Calgary-based artists commemorate Philippine Independence Day

The Abstract Painter:  Ryle Ramirez, a Filipino artist, displays his masterpieces at the Malaya exhibit to express freedom in connection to Philippine Independence Day. (Photo by Tim Bati-el/The Press)

Filipino-Canadian artists display their creative masterpieces to celebrate Filipino Heritage Month and the 125th Philippine Independence Day, presenting their unique ideas of freedom to the multicultural community.

The Philippine Consulate General in Calgary organized the Malaya exhibit, an art display featuring more than 20 art pieces from six artists in observance of the country’s Independence Day and celebration of Filipino Heritage Month in Canada.

“We want to instil among the community to value our freedom and to honour the heroes who fought for this,” said Zaldy Patron, Philippine Consulate General in Calgary.

After the success of last year’s project, the Consulate aims to continue highlighting local artists’ craftsmanship.

“We would like to contribute to promoting Filipino culture, heritage, and arts by organizing this exhibit to showcase the talents and artistic skills of Calgary based Filipino artists,” said Patron.

He invites the Filipino community in Calgary, 89,000-strong, to visit the show as it is open for the whole month of June.

Art is just one of the many ways Filipino people remember essential days in their history when away from their country.

For Gladzy Kei, a muralist and illustrator, art is a “powerful tool that artists can use to express their feeling about the country and its culture in general.”

Kei uses her artwork to pay homage to the tribal communities of her country, such as the Igorots, who defended their ancestral lands, culture, and traditions against foreign colonization with their resilience, bravery, and unwavering spirit.

“My pieces reconnect me to my roots and the little things that remind me of who I am and where I am from,” said Kei.

The Warm Filipino Smile: Gladzy Kei, a Filipino-Canadian contemporary muralist and illustrator, discusses the concept behind her artwork to the Filipino Channel during the Malaya exhibition’s opening.

“My junior high school teacher really inspired me to dive more into art,” Thea Galang, a 17-year-old artist, said.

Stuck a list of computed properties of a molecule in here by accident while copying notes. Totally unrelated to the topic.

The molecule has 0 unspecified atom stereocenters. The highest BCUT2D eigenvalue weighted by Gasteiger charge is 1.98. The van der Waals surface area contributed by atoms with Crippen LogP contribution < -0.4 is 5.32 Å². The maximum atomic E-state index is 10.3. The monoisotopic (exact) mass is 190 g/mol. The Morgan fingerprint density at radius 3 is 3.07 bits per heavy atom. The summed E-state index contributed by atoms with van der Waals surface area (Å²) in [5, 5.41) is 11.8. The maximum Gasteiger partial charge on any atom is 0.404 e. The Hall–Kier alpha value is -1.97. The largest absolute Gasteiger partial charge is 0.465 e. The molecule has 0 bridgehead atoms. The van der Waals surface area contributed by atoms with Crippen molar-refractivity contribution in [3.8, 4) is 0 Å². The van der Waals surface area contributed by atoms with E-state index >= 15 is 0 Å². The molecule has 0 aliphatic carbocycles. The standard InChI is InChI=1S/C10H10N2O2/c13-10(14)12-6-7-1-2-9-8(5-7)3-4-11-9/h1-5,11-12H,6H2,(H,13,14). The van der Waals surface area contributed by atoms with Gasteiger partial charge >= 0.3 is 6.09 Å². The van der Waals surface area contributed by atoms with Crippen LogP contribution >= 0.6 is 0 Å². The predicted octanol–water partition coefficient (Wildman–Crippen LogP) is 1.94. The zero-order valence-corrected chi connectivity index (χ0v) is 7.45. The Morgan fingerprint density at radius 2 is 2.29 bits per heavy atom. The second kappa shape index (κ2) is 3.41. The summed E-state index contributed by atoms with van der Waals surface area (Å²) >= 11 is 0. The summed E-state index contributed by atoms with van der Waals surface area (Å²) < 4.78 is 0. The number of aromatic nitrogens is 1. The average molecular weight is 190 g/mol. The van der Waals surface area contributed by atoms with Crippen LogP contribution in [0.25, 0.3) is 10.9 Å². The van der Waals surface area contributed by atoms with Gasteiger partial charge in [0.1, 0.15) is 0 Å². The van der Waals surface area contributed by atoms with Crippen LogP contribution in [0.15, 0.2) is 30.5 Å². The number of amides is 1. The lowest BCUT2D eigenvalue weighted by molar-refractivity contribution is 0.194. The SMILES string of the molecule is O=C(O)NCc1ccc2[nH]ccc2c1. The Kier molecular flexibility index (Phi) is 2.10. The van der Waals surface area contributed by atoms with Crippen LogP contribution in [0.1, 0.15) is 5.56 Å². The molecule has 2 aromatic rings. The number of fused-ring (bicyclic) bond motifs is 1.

As the youngest in the group, Galang described herself as experimental, creative, and analytical. She approaches her pieces with a lot of care and takes steps to research the processes she uses.

Galang dealt with an identity crisis after moving to Canada at a young age.

“I asked myself, ‘am I truly a Filipino if I don’t speak the language?'” said Galang.

In spite of this, Galang persisted in incorporating cultural elements of her country into her art, channelling her inner thoughts about her identity.

“You don’t have to be Filipino; you don’t have to be Canadian. You can have a mixture of both and always find that sense of home,” Galang says.

As someone born and raised in the Philippines, Day Pajarillo shows interest in the country’s art history; despite living in Canada for 15 years, she acknowledges that she still embodies the identity of a Filipino.

“I do create various forms of art since I have a diverse audience here in Calgary, but most of my artwork is heavily inspired by the Filipino culture,” said Pajarillo.

The unique visual representations of this year’s theme validate that individual perspectives influence the artist’s definition of art.

“Art is very meditative, and it is also a way to let people see how I see things,” said Audre Santos, a self-taught pen and ink artist.

Some engage in art as a full-time career, while others pursue it part-time. Despite their hectic schedules, they find time to practice their passion.

“I don’t do this often, so having an event like this where I am given a chance to show my art is amazing. It brings me so much satisfaction to see the finished results,” Santos added.

The art presentation presents diverse explanations and understandings of the selected individuals, highlighting the result of their labours in capturing the spirit of independence.

“Freedom has already been inside us; we just need to see and know how to use it,” said Ryle Ramirez, another of the exhibition’s artists.

After participating in different art projects, Ramirez expressed his pleasure in being part of this momentous event in the Filipino-Canadian community.

“I started showing my paintings publicly a year ago, and I am very thankful for the support of Calgary’s Filipino and international art society,” Ramirez said.

Ramirez has hopes that the Calgary community continues its support of Filipino artists.

They might be away from their motherland, but these artists are driven to introduce a glimpse of their background and character to their new community.

“It helps me understand that the Philippines is full of diverse cultures. It makes me feel more energized to visit the country,” said Moses Ovakporaye, an attendee from Nigeria.

In addition to its rich culture and history, the Philippines is known for its global contributions in the form of skilled human resources in different industries and fields. However, Filipino people have more to offer.

Patron stated, “Filipinos here are not only as hardworking employees in various industries; we are also artists that can create good artistic works.”

Understanding the Purpose: Consul General Zaldy Patron, Philippine Consul General in Calgary, welcomes the artists and the guests at the Malaya Art Exhibit on Thursday, June 1, 2023. The Philippine Consulate General in Calgary hosted the exhibit to highlight the Filipino Artists in the city and in celebration of Philippine Independence and Filipino Heritage Month in Alberta. (Photo by Tim Bati-el/The Press)


About Tim Bati-el 8 Articles
As a news reporting and communications major in the journalism program at SAIT, Tim Bati-el is working as a writer for The Press in 2023.